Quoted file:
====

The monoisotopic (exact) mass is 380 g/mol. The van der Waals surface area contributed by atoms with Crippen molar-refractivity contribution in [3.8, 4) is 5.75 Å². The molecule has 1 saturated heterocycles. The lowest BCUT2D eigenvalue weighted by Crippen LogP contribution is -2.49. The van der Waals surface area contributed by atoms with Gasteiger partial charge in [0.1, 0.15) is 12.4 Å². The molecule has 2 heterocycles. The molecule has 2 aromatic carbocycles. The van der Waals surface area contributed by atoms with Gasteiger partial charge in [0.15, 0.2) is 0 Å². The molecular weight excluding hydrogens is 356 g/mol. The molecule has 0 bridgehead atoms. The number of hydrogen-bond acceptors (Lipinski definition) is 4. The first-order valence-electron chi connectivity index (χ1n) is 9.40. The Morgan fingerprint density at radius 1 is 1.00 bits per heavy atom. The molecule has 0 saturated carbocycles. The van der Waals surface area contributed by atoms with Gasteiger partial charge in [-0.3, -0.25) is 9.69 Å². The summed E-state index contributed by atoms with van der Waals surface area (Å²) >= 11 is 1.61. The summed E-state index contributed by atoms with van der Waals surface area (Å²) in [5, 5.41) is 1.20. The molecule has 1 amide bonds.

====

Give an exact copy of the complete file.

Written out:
The monoisotopic (exact) mass is 380 g/mol. The van der Waals surface area contributed by atoms with Crippen molar-refractivity contribution in [3.8, 4) is 5.75 Å². The molecule has 1 saturated heterocycles. The lowest BCUT2D eigenvalue weighted by Crippen LogP contribution is -2.49. The van der Waals surface area contributed by atoms with Gasteiger partial charge in [0.1, 0.15) is 12.4 Å². The molecule has 2 heterocycles. The molecule has 2 aromatic carbocycles. The van der Waals surface area contributed by atoms with Gasteiger partial charge in [0.15, 0.2) is 0 Å². The molecular weight excluding hydrogens is 356 g/mol. The molecule has 0 bridgehead atoms. The number of hydrogen-bond acceptors (Lipinski definition) is 4. The first-order valence-electron chi connectivity index (χ1n) is 9.40. The Morgan fingerprint density at radius 1 is 1.00 bits per heavy atom. The molecule has 0 saturated carbocycles. The van der Waals surface area contributed by atoms with Gasteiger partial charge in [-0.3, -0.25) is 9.69 Å². The summed E-state index contributed by atoms with van der Waals surface area (Å²) >= 11 is 1.61. The summed E-state index contributed by atoms with van der Waals surface area (Å²) in [5, 5.41) is 1.20. The molecule has 1 amide bonds.